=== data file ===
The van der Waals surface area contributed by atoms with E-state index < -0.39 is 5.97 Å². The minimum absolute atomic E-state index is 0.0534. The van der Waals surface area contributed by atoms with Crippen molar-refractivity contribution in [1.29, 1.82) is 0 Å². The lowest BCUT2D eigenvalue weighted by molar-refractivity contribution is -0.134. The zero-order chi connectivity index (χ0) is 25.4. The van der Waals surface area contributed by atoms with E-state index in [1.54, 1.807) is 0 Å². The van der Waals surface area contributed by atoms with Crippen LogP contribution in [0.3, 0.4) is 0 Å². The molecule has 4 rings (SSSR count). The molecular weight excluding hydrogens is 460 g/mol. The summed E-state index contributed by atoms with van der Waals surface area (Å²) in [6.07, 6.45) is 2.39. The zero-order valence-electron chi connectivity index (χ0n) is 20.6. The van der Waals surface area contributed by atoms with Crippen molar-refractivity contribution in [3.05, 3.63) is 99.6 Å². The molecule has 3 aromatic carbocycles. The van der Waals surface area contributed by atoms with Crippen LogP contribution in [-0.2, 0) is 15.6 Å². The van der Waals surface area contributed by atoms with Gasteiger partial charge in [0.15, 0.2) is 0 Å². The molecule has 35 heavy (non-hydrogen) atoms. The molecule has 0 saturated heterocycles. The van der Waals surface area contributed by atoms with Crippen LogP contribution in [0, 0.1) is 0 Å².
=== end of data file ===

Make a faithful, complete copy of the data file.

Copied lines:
The van der Waals surface area contributed by atoms with E-state index < -0.39 is 5.97 Å². The minimum absolute atomic E-state index is 0.0534. The van der Waals surface area contributed by atoms with Crippen molar-refractivity contribution in [1.29, 1.82) is 0 Å². The lowest BCUT2D eigenvalue weighted by molar-refractivity contribution is -0.134. The zero-order chi connectivity index (χ0) is 25.4. The van der Waals surface area contributed by atoms with E-state index in [1.54, 1.807) is 0 Å². The van der Waals surface area contributed by atoms with Crippen LogP contribution in [0.3, 0.4) is 0 Å². The molecule has 4 rings (SSSR count). The molecular weight excluding hydrogens is 460 g/mol. The summed E-state index contributed by atoms with van der Waals surface area (Å²) in [6.07, 6.45) is 2.39. The zero-order valence-electron chi connectivity index (χ0n) is 20.6. The van der Waals surface area contributed by atoms with Crippen molar-refractivity contribution in [3.05, 3.63) is 99.6 Å². The molecule has 3 aromatic carbocycles. The van der Waals surface area contributed by atoms with Crippen LogP contribution in [-0.2, 0) is 15.6 Å². The van der Waals surface area contributed by atoms with Gasteiger partial charge in [0.15, 0.2) is 0 Å². The molecule has 35 heavy (non-hydrogen) atoms. The molecule has 0 saturated heterocycles. The van der Waals surface area contributed by atoms with Crippen LogP contribution in [0, 0.1) is 0 Å².